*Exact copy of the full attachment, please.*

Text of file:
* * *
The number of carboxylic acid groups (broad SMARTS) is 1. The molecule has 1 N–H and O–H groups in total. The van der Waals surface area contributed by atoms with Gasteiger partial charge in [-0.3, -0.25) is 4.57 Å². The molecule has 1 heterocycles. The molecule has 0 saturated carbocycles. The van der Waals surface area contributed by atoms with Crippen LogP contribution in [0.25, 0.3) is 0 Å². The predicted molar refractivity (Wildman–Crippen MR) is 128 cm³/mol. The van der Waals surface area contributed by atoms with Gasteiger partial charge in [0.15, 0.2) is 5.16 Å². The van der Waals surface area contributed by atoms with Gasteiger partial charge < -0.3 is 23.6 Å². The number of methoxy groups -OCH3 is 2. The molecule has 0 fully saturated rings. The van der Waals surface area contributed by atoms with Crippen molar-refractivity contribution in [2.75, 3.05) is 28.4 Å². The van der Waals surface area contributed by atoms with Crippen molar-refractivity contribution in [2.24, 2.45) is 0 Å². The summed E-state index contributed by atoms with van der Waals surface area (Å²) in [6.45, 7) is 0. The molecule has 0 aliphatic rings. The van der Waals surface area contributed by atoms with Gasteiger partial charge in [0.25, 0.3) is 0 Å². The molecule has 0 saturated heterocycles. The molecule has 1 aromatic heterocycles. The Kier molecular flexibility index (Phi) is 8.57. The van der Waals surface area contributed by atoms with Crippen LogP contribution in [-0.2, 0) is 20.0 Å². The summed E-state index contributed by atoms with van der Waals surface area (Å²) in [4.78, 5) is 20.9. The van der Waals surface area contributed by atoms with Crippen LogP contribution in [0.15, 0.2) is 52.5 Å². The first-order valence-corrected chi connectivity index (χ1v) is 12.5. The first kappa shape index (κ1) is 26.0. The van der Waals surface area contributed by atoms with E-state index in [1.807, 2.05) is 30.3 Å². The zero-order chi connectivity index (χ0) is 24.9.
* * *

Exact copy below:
The number of carboxylic acid groups (broad SMARTS) is 1. The molecule has 1 N–H and O–H groups in total. The van der Waals surface area contributed by atoms with Gasteiger partial charge in [-0.3, -0.25) is 4.57 Å². The molecule has 1 heterocycles. The molecule has 0 saturated carbocycles. The van der Waals surface area contributed by atoms with Crippen LogP contribution in [0.25, 0.3) is 0 Å². The predicted molar refractivity (Wildman–Crippen MR) is 128 cm³/mol. The van der Waals surface area contributed by atoms with Gasteiger partial charge in [0.15, 0.2) is 5.16 Å². The van der Waals surface area contributed by atoms with Gasteiger partial charge < -0.3 is 23.6 Å². The number of methoxy groups -OCH3 is 2. The molecule has 0 fully saturated rings. The van der Waals surface area contributed by atoms with Crippen molar-refractivity contribution in [2.75, 3.05) is 28.4 Å². The van der Waals surface area contributed by atoms with Crippen molar-refractivity contribution in [2.24, 2.45) is 0 Å². The summed E-state index contributed by atoms with van der Waals surface area (Å²) in [6.45, 7) is 0. The molecule has 0 aliphatic rings. The van der Waals surface area contributed by atoms with Gasteiger partial charge in [0.25, 0.3) is 0 Å². The molecule has 0 saturated heterocycles. The molecule has 1 aromatic heterocycles. The Kier molecular flexibility index (Phi) is 8.57. The van der Waals surface area contributed by atoms with Crippen LogP contribution in [-0.2, 0) is 20.0 Å². The summed E-state index contributed by atoms with van der Waals surface area (Å²) in [4.78, 5) is 20.9. The van der Waals surface area contributed by atoms with Crippen LogP contribution in [0.15, 0.2) is 52.5 Å². The first-order valence-corrected chi connectivity index (χ1v) is 12.5. The first kappa shape index (κ1) is 26.0. The van der Waals surface area contributed by atoms with E-state index in [1.807, 2.05) is 30.3 Å². The zero-order chi connectivity index (χ0) is 24.9.